The Accounting Rule that Exposed the Public Sector Pension Crisis

By: June 22, 2011

Conservatives and tea party movement activists understand that the problem of large unfunded pension and benefits liabilities for public sector retirees did not spring to life overnight. We know this problem is not going to be solved quickly or easily. What many of us don’t know, however, is why this problem remained hidden for so long.

It wasn’t until 2010, when almost all state and local governments finally complied with an  arcane public sector accounting rule called GASB 45, that the full extent of the fiscal crisis caused by these massive unfunded public liabilities was unveiled. The standard was adopted in 2004, but state and local governments were given six years to come into compliance.

GASB is the Governmental Accounting Standards Board, the public counterpart to FASB, the Financial Accounting Standards Board. GASB nor FASB are professional accounting related standards organization, not governmental entities.  The accounting statements of publicly traded private sector companies are prepared based on FASB standards. State and local governments prepare their accounting statements based on the GASB standards. Failure to do so risks negative annual audit reports and poor bond ratings.

What fiscal truth did compliance with GASB 45 reveal?  

GASB 45 required that  all state and local governments  abandon a long established practice of budgeting for pension and “other post-employment benefits” ( OPEB ) on a cash “pay as you go” basis. Under “pay as you go” each fiscal year’s adopted budget simply had to contain an appropriation for what the total pensions and OPEB expenses needed to be for that given year for existing retirees. Under GASB 45,  “pay as you go” was out as an accounting practice. In its place, state and local government units had to instead record new liability accounts on their balance sheets for the entire future OPEB costs. If the new liability accounts were not recorded, then all of the government units would risk credit rating downgrades by bond rating agencies looking for compliance with all GASB related standards.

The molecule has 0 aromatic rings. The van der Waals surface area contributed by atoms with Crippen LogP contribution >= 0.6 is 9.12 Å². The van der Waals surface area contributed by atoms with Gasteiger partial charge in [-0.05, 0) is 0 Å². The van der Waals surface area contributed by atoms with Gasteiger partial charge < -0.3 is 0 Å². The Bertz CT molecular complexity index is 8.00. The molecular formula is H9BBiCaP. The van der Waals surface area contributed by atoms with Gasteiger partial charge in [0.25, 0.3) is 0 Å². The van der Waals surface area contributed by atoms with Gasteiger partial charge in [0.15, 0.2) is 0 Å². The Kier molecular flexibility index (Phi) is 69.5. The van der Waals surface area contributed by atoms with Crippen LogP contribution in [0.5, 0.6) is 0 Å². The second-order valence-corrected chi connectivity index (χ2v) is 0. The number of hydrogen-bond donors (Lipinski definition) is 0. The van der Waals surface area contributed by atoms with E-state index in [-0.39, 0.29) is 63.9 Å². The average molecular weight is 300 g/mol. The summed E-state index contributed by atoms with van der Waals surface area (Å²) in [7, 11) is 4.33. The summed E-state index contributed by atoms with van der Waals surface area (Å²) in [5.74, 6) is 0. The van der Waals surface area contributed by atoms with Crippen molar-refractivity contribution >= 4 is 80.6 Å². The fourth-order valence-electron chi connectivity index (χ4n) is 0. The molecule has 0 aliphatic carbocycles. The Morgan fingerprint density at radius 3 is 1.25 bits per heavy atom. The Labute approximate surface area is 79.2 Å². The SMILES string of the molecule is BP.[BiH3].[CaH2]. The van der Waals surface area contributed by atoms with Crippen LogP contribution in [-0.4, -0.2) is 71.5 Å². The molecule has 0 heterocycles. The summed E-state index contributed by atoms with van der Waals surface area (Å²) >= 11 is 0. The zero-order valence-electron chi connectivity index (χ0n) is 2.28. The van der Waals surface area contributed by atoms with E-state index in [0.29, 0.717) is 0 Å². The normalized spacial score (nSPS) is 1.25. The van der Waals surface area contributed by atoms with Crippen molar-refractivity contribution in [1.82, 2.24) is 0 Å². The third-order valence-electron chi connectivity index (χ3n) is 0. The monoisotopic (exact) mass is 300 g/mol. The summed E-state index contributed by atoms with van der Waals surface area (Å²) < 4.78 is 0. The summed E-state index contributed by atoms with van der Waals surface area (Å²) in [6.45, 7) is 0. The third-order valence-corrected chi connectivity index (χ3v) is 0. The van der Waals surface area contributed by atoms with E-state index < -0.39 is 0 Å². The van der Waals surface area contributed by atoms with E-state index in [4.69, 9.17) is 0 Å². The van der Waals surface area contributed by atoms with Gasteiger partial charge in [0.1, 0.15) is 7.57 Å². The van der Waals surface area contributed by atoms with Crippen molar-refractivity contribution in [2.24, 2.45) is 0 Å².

The new multi-year OPEB liability accounting requirement meant that all state and local governments had to  build into their budgets a multi-year plan that would show not only how they would to fund the current year’s OPEB costs for existing retirees, but also how they would fund the total future OPEB costs for both existing and future retirees. For most state and local governments, this was like trying to turn around an aircraft carrier ship on a dime. Couple the timing of this new budget and accounting requirement of compliance by 2010 with the 2008 economic crash and related tanking of tax revenues, and you have a perfect fiscal storm .

Unfortunately, the so-called mainstream media never really understood what an “OPEB”  was or how GASB 45 brought to light this  major budget crisis that had been brewing for decades in state and local governments across the country. The general public only knows that–as if out of the blue–in the past year or two most state and local governments have developed a budget crisis related to “unfunded pension liabilities.”

It’s important for conservatives to gain a better understanding of how this crisis developed over the past several decades. State and local government units across the country bargained in good faith with public sector labor unions. During that time, it was common to grant pension improvements and future retirement related healthcare benefits in exchange for holding down wage increases. Those decisions were viewed as a means of spreading the ultimate labor costs over time.

Conservatives and tea party activists should take note of what appears to be a constructive agreement that Governor Chris Christie has recently struck with the New Jersey Democratic State Legislative Leaders. The deal is multi-faceted and includes the following highlights to attack the state’s unfunded pension related liability for state workers: (1) raising the retirement age for new workers, (2) increasing the pension contribution percentages for the state workers, and (3) increasing percentage participations by state employees in their health insurance costs.

Several other leading conservative governors have negotiated and implemented innovative measures to address this budget crisis.  I think it would be great if Voices of the Tea Party could publish an e-book that summarizes the tough conservative policies that have been implemented at the state and local level to resolve this problem in a responsible manner.

Quincy Williams is a tea party supporter who works for local government in a Blue State.

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